Cat rescue & rehoming
Caring for Cats is an award-winning, independent cat rescue & rehoming charity working in the Hull, Beverley, York, Driffield and wider Yorkshire and Humber region. Based in Market Weighton, and still run entirely by unpaid volunteers, we are dedicated to the rescue, care, and rehoming of stray, feral, injured, abandoned, & mistreated cats and kittens. Our mission is to relieve the suffering of homeless and unwanted animals by providing appropriate veterinary care and shelter, neutering and responsibly rehoming them.
We are one of the smallest rescue charities in the region, with an average of 35-50 volunteers. Nevertheless we succeed in rescuing up to 450 cats & kittens each year. As a voluntary group we are extremely proud of our big ideals, with cat admissions, health and welfare policies rivalling those of well-known national charities – an achievement recognised with a national Wetnose award for “Best Cat Rescue Centre” in 2012. Watch the short video to see more.
“As Caring for Cats is not run on a business model, like some bigger charities with paid staff, our focus remains fully on the animals and their welfare.” Rose Atkin, charity coordinator.
Feral cat beginnings
The charity was officially set up in 2000 by Steve Marshall and the coordinator, Rose Atkin. Rose had already been working on her own for over 15 years to relieve the plight and suffering of neglected feral cat colonies. Combating both public and other charities’ misconceptions about the nature of feral cats, Rose was driven by a passionate belief that many of these animals could be re-habilitated and re-homed happily to domestic life. Any cat ‘living on the street’, whether born there or strayed from a home, deserves a second chance and these are the ones the charity still gives priority to.
By prioritising stray and feral cats the charity is also able to neuter them as soon as possible, thus preventing more unwanted cats from being born. The process of trapping these timid and elusive animals is time-consuming and requires both patience and perseverance. The hours are usually very long, and most of them spent outside in all weathers. Our aim is to ensure the cats are not left in the traps for longer than is necessary. The reward is that over three-quarters of so-called untamable ferals become happily domesticated and the objects of much human love and affection.
“Even today Caring for Cats is the only local charity willing to accept feral cats, which is why they take priority on our waiting list” Rose.
Over the years Rose has built up a network of contacts at farms and stables which are able to offer safe outside accommodation for ferals who ‘wish’ to remain feral. The charity funds appropriate neutering and medical care for the animals, thereby giving this segment of the cat population the chance of a life without hunger, disease and suffering.
Ethics – cat welfare
The charity’s ethics and scope of activity are truly inspiring. In addition to its essential work with feral populations and strays, Caring for Cats is known by local vets (Swanbridge Veterinary Group, Battle Flatts Veterinary Clinic) for taking on rescue cases that other charities will not. We regularly take referrals from national charities when the animal/s would otherwise be destroyed. Typically these tend to be road traffic accident victims or traumatic cruelty cases, whose veterinary care often runs into thousands of pounds. It is also the only local cat re-homing organisation that ensures every cat and kitten passes through a seven-step health check, which includes routine blood testing by a vet for incurable diseases FIV and Feline Leukaemia.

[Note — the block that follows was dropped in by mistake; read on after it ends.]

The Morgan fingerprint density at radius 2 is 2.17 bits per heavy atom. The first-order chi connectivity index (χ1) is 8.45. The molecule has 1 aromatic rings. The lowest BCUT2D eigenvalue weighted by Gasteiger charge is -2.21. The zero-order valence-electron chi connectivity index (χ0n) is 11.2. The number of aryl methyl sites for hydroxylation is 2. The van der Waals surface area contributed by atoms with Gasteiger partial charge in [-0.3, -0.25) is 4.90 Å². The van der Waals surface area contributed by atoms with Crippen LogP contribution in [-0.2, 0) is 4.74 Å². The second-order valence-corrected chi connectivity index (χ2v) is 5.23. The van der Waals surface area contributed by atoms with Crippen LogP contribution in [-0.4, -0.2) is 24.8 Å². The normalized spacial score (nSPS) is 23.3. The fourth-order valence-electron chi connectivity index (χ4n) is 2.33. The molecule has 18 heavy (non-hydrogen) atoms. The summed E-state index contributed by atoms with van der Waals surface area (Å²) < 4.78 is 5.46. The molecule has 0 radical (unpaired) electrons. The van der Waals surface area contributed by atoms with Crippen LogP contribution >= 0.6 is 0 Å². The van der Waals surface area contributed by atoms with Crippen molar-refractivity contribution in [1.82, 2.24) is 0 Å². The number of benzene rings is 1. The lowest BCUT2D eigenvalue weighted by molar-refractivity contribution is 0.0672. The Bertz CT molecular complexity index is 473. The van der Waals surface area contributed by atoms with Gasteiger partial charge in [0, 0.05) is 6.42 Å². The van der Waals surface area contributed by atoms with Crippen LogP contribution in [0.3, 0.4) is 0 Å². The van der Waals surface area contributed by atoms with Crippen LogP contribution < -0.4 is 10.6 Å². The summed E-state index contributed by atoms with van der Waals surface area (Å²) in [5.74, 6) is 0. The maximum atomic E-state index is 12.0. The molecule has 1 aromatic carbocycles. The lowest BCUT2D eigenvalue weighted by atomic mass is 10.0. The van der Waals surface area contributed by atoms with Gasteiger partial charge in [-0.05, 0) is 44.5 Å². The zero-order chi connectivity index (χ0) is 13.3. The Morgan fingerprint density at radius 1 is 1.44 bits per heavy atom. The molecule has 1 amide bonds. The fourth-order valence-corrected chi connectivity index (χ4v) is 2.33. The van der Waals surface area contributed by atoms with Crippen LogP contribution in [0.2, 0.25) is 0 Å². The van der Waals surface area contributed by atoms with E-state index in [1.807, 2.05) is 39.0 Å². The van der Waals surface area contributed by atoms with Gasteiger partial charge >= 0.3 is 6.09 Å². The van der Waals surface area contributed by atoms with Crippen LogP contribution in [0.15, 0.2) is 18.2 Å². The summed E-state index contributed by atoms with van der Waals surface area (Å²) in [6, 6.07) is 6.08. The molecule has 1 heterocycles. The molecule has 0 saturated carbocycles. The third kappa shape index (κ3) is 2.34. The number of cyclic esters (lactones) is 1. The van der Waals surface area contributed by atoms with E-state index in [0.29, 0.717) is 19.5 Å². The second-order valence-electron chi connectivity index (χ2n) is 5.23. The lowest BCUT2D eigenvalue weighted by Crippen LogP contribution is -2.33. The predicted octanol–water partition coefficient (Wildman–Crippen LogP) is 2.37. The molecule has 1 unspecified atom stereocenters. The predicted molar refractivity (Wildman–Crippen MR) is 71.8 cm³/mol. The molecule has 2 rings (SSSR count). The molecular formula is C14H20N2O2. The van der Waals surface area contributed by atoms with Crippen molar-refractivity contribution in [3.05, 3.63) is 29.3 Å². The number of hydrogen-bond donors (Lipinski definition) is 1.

“Cat health and welfare is the charity’s highest priority and at the heart of every decision we make.” Steve
Admissions policy – setting us apart
Every animal – regardless of age, state of health, colour of coat, breed or origin – is equally important to the charity, and on admission will receive whatever veterinary care is required to ensure its health and welfare. Our admissions are restricted only by space available, and are in no way influenced by how ‘easy’ it will be to either care for or find a home for the rescued animal. Indeed, it is the tougher cases that other charities shy away from that go to the top of our priority list, and set us apart from mainstream shelters.
Priority cases rescued in 2015 included:
– Cats and litters rescued from inappropriate homes, suffering in appalling neglect, and at risk of further cruelty.
– Road traffic accident victims, where complex injuries or fractures meant the cat was facing euthanasia.
– Numerous cats whose owners had died or gone into care without making provision for often elderly pets. Typically these animals are abandoned outside, without food or shelter, or simply face euthanasia.
– Otherwise healthy stray or unwanted cats & kittens, trapped and sent to be euthanised as unwanted nuisance/pests.
– Feral colonies or cats with kittens surviving in high risk locations where deaths and/or injuries had already been reported eg next to busy roads, on industrial sites.
Euthanasia policy – only the highest ethical standards
No healthy cat is ever euthanised.
No cat with a curable or manageable injury or illness/infection is ever euthanised. We care for and provide veterinary treatment for the animal until it is fully recovered.
No cat that is considered old, or ‘feral’, or whose veterinary treatment costs are estimated to be considerable eg bone fracture, hormonal disorder, road accident, is ever refused admission or euthanised for that reason.
No cat with a manageable chronic disease eg diabetes, hyperthyroidism, kidney failure, IBS, cardiomyopathy, or physical disability eg tremors or single limb amputation, is ever refused admission or euthanised for that reason. These cats stay within the care of the charity as long-term fosters for the rest of their lives. These typically number 20-25, half of which require long-term medication.
The charity will only ever consider euthanasia upon the advice of a veterinary surgeon when it is judged the animal would not have quality of life and its health cannot be managed successfully by medication or surgery.
Sadly this includes cats infected with FIV (feline immunodeficiency virus) and FeLV (feline leukaemia virus) that have no known cure. Our policy on FIV/FeLV infected cats was formed only after many years’ experience–and heartache–rescuing and trying to care for such animals. Typically these cats arrive with us when the disease is advanced and the cat is already suffering. The charity’s yearly euthanasia figures nevertheless remain consistently in single digits.